Here are two striking and (I think) attractive Blechnum hard ferns.
Nigrum is Latin for black. Colenso’s hard fern is named after William Colenso – printer, missionary, politician, and naturalist – altogether a very extraordinary person. Biography of William Colenso. The “hard” part of the name comes, I presume, from the texture of the frond; most species are fairly rough and almost leathery.
Both Colenso’s hard fern and the black hard fern are found in wet, shaded, and usually cold habitats. The above photographs were taken along the Mangahao Makahike Track near Levin. Although at a relatively low altitude, it nevertheless provides good conditions for these species.
Blechnum is one of the biggest fern genera in New Zealand, with 18 indigenous species. They are easily recognised because almost all have dimorphic (different looking) fertile and sterile fronds. The fertile fronds, which make the spores , have much thinner segments and are black or nearly so. They are also often held up above the sterile fronds.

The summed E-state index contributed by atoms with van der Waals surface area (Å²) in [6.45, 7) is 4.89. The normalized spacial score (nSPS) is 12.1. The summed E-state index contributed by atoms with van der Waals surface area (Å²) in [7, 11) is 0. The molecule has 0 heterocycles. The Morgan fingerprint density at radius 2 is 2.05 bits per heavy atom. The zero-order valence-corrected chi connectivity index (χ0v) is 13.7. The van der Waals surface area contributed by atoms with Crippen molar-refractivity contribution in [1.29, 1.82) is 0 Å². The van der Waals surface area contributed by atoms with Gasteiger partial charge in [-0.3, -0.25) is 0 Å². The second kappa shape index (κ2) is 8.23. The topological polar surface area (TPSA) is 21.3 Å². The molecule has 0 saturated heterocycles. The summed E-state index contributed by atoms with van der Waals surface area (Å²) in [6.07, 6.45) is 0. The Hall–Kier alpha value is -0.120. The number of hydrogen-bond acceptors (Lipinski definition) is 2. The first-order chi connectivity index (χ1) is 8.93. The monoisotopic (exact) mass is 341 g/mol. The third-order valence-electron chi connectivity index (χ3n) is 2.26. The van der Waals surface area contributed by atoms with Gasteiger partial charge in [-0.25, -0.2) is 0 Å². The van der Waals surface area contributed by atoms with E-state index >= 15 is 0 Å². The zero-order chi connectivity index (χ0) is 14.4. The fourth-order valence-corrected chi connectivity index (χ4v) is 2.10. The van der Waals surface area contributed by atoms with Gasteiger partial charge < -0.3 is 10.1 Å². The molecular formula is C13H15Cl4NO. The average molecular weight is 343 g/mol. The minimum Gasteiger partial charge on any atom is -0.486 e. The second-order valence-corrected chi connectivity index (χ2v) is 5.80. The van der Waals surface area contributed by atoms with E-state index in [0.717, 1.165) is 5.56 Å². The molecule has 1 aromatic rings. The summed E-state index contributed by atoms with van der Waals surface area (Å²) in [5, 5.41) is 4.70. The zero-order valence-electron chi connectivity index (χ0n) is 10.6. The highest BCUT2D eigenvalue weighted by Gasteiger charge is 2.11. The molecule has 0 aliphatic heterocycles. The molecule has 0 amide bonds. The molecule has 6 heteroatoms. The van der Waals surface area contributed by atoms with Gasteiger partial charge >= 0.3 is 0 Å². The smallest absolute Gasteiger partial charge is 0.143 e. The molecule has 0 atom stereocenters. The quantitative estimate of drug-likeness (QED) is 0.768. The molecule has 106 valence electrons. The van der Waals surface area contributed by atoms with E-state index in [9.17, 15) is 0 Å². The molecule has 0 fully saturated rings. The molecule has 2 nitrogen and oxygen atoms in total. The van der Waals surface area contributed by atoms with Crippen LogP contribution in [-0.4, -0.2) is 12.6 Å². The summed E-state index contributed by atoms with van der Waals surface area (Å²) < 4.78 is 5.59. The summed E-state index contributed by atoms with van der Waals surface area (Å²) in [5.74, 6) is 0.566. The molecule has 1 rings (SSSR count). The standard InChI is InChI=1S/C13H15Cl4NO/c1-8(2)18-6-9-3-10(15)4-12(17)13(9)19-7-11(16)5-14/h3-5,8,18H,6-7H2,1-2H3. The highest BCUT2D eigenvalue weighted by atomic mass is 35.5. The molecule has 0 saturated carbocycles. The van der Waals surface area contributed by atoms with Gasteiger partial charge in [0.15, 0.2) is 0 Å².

The following are some of the more common species in New Zealand.
I’m pleased you found our previous work on Blechnum useful. I look forward to seeing your results from the Philippines.
Kind regards, Leon
hi.. currently working on Blechnum here in Philippines. your journal and GenBank data helped me a lot
Yes, we are Dane.
We’ve our own characteristic greens too. My colleague, Patrick Brownsey, thinks it took some time for early European painters to adjust to the greens of New Zealand. Early paintings are often in the ‘wrong’ greens for New Zealand’s plants and landscapes.